6. The method of claim 5, further comprising
storing an address of a locked leaf node in the state machine of a parent node to the leaf node;
checking, by at least one of the two additional state machines, whether an address for a requested locked leaf node is held by the other state machine; and
preventing a deadlock by returning control to the leaf node's parent state machine without attempting to lock the address of the locked leaf node.
7. The method of claim 5, further comprising:
upon traversal completion of the second and third state machine, transferring control to the first state machine;
modifying a namespace by deleting the first key and inserting the second key; and
moving a data pointer from the first key to the second key, wherein moving the data pointer includes referencing a memory address associated with the second key.
8. The method of claim 7, further comprising:
releasing locks held on the nodes of the first and second keys after moving the data pointer from the first key to the second key.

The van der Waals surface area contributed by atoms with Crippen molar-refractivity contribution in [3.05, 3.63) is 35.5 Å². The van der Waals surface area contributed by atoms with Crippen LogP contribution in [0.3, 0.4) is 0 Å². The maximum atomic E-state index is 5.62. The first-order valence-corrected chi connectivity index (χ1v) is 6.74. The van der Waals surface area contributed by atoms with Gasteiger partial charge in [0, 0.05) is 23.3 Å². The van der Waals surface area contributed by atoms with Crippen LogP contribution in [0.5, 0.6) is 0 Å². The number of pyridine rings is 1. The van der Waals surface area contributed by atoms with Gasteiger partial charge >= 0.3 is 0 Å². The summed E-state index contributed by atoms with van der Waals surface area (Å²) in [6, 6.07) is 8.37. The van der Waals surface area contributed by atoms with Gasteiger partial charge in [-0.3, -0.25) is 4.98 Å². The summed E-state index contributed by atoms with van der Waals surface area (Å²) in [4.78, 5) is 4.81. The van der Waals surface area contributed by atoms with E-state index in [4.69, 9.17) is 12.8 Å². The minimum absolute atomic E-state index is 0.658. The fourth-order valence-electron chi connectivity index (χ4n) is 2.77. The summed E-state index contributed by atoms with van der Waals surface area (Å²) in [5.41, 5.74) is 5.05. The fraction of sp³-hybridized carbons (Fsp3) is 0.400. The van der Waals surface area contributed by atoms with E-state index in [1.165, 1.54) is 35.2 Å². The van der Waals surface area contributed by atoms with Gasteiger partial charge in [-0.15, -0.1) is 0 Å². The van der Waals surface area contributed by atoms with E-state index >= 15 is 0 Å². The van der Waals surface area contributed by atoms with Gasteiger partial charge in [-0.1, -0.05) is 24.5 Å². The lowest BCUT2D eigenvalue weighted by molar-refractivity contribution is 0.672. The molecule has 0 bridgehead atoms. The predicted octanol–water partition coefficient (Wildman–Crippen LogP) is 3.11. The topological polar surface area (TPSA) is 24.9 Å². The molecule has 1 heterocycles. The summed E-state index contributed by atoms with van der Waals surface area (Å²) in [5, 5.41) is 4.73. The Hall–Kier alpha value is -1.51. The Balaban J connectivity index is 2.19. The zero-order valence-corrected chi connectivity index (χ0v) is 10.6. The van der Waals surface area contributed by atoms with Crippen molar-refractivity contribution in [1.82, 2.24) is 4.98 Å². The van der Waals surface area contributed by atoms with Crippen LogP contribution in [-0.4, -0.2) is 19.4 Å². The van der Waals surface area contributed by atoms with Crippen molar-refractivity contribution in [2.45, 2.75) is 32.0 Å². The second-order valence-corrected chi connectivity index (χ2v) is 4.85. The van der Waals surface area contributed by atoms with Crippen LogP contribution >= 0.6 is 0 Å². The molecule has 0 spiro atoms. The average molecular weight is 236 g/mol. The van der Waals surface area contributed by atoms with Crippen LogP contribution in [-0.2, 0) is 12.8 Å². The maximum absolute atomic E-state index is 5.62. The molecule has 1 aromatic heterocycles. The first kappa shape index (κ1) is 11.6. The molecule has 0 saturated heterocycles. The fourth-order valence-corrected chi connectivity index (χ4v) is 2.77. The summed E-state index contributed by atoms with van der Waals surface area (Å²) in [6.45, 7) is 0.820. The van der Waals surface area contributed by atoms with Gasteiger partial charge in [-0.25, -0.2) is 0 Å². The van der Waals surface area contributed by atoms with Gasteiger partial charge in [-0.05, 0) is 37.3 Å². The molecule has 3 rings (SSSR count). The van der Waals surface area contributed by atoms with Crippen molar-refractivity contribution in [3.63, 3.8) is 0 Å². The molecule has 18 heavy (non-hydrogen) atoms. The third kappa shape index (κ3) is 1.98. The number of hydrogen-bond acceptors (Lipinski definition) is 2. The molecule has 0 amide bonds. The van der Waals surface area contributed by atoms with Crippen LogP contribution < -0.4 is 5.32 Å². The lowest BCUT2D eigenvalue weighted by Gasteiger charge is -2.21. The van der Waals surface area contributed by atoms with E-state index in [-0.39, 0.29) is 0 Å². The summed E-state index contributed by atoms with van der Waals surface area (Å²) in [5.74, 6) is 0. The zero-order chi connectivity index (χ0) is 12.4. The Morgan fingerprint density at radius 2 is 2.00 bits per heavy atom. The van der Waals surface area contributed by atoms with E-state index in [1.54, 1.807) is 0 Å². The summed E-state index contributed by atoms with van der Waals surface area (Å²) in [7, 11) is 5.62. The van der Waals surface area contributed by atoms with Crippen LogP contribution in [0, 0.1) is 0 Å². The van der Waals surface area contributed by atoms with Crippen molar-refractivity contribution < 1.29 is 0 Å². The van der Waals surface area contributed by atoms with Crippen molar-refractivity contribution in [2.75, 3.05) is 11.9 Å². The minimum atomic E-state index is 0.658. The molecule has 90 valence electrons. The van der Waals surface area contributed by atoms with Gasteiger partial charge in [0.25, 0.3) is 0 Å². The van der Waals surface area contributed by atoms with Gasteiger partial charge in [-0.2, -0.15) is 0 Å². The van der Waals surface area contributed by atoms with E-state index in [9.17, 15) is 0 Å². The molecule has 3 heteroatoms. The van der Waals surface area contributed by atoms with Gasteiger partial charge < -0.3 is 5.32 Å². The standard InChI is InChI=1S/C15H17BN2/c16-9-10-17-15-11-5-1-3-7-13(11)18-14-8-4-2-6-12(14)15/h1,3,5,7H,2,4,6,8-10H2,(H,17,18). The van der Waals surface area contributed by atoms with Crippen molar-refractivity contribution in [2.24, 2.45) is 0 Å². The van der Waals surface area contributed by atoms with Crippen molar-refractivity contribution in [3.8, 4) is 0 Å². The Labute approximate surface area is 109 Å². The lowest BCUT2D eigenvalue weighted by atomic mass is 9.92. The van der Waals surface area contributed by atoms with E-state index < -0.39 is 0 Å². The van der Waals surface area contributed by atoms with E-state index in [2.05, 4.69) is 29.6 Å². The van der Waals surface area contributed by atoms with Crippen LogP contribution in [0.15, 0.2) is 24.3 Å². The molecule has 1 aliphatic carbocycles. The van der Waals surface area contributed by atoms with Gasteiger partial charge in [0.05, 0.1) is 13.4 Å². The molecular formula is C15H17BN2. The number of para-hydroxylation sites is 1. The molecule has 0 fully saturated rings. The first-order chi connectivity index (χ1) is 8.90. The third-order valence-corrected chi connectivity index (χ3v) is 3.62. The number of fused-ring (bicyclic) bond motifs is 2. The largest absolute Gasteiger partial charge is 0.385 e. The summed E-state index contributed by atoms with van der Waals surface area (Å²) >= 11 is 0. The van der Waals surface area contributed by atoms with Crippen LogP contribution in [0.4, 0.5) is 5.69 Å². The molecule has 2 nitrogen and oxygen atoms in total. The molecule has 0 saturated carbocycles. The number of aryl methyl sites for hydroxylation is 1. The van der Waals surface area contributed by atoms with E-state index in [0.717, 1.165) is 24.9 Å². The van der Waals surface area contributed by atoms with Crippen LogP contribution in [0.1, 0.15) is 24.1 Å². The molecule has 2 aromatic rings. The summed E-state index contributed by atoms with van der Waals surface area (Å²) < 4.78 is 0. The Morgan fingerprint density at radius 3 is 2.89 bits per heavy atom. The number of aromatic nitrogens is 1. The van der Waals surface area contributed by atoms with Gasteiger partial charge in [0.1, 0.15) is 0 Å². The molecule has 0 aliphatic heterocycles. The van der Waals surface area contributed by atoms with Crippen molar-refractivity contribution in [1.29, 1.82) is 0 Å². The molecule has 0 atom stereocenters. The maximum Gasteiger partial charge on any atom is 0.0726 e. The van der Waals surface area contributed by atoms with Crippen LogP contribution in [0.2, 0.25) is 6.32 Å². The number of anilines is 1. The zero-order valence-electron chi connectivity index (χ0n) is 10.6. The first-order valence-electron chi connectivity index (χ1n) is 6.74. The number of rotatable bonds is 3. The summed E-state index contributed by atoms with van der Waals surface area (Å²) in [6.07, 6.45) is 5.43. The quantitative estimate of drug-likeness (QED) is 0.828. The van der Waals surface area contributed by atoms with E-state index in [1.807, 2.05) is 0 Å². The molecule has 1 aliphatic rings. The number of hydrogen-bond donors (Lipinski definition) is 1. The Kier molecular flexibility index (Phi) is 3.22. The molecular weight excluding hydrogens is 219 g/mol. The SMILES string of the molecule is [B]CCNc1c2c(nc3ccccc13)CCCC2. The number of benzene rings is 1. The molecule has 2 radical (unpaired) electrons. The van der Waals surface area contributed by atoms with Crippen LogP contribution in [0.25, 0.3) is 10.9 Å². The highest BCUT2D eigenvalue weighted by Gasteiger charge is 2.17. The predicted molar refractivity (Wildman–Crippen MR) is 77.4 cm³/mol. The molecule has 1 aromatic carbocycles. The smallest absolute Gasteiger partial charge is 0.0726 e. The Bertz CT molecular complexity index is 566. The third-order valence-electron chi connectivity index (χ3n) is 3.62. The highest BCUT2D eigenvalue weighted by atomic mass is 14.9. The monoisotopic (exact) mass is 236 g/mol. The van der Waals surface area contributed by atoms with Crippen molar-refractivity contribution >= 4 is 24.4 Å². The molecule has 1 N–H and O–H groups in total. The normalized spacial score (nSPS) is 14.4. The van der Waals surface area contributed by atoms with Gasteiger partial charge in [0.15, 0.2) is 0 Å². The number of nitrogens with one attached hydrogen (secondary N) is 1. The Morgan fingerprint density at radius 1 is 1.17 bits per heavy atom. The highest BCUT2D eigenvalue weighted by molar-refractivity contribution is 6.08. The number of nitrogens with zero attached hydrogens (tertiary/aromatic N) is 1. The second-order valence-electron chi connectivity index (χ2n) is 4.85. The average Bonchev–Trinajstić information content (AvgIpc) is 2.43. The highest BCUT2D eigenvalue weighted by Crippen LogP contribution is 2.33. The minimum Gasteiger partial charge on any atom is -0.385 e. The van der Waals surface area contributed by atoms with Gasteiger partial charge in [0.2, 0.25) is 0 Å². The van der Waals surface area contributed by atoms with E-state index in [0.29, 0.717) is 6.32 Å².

9. A computer system, comprising:
a file system stored in memory, a namespace of the file system being represented in a single tree structure, the single tree structure being formed of a plurality of nodes, at least some nodes representing respective filenames in the file system, and for each node, the node holding a key of a respective filename; and
a processor configured to rename a first key with a second key in the single tree structure using lock coupling, wherein the processor is configured to:
lock a subject node and the parent node;
hold in a first state machine a lock of the parent node;
traverse the single tree structure, beginning from the subject node, using lock coupling and searching for the first key and second keys;